While I am interested in the very proof and epistemology that informs quantum electrodynamics, quantum chromodynamics, gauge field, high energy physics, general relativity, topology, number theory, and non-linear algebra, for example, I am also interested in tracing the movement of raw data as it undergoes the transformative process from the time it is generated, the various levels of mediation in which it undergoes, the forms of mediation it undergoes as it transforms from incomprehensible numbers to summarized and detailed reports, how it goes from data-transforming into knowledge-transforming into epistemology is worked out as they traverse the interfaciology of humans and machines/computers.
The enterprise can be constituted as much as as the history of ideas as the philosophy of sciene. Hence, I am charting this terrain by taking the Large Hadron Collider as the main but not only protagonist. The narrative will move like a network of discourses, moving along parallel to each other and intersecting at different nodes. The main plots which we will be tracing are:
The brief, highly summarized version of the history of epistemology (by tracing its consciousness) of mathematics and the physical sciences as we know thus far, and how that knowledge becomes legitimized. It may mean tracing the way knowledge has grown from the earliest known civilization, both well-known and lesser-known. May also try to trace how and why the ‘physical’ is also ‘mathematical’
The Large Hadron Collider as a knowledge producing machine. There will be a narration of its politics, its mechanics, its physics, engineering and the social scientific milieu in which in inhabits. Throughout this narration, I will be following the path of the data undergoing its transformative process from the time in which plans were made to build the LHC, to the time when the LHC is constructed, to the time when it was first powered up. We will be looking at the various disciplinary epistemologies (material science, accelerator physics, computational physics, high energy physics, elementary particle physics etc) already in existence that went into its construction, management, and use. I would also like to trace the microhistories of each of these epistemes.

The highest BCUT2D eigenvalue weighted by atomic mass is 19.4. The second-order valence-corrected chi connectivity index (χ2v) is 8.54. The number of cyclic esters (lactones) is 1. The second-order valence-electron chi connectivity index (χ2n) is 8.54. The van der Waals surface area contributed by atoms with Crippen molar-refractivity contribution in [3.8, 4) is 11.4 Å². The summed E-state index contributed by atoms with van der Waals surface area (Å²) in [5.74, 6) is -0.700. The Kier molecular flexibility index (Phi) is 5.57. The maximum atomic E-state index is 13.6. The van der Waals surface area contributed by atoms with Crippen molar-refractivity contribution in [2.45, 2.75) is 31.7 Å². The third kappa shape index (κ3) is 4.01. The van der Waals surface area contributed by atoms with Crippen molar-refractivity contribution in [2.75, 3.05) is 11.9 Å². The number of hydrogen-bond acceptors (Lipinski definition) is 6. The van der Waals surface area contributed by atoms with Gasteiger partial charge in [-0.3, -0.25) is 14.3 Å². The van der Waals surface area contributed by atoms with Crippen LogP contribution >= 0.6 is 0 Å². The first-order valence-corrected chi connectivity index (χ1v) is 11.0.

The ongoing narrative would center on specific physics problems or anticipated outcomes. I want to think about the attitude of the LHC (since LHC is more than an installation of a large machine but also a network of human actors) towards this knowledge problem? Perhaps—since the LHC produces knowledge—we can attempt to view it not only from the direction of a 3rd person that humans observer but also from the direction of the first person, the LHC’s experience of itself. The LHC would thus be the first subject that could really present us with knowledge (of consciousness?) that we have both first and third person access to in such degree of detail.
Where does the LHC stand in contrast with other ‘intelligent’ machines? I think the key to this project is crystallizing these questions of scientific epistemology into a string of epistemic ontologies.
1.a. The LHC interfacing with other computers that collects, accumulates and ‘plays’ with the data.
b. The various mediations the computers go through to mediate the data that has been passed on to them by the LHC.
2. a. The humans as they worked with the epistemology that went into the
building of the LHC and how they try to interpret the raw data produced (the quest for the Higgs Boson). Also the interactions between scientists in the knowledge production process.
b. The humans as they interact with the computers and the LHC to collect the data and interpret results.
Thought experiments – how can one conduct thought experiments with machines and also the epistemological/ontological processes involved in the conducting of the thought experiments. Thought-experiment provides the opening for the encoding of what one calls an alternate universe. In this alternate universe, one is able to consider almost unlimited, and physically ‘impossible’ juxtapositions of theories and experimental practices. Such juxtapositions are meant to expand and complicate determined boundaries in epistemic practices.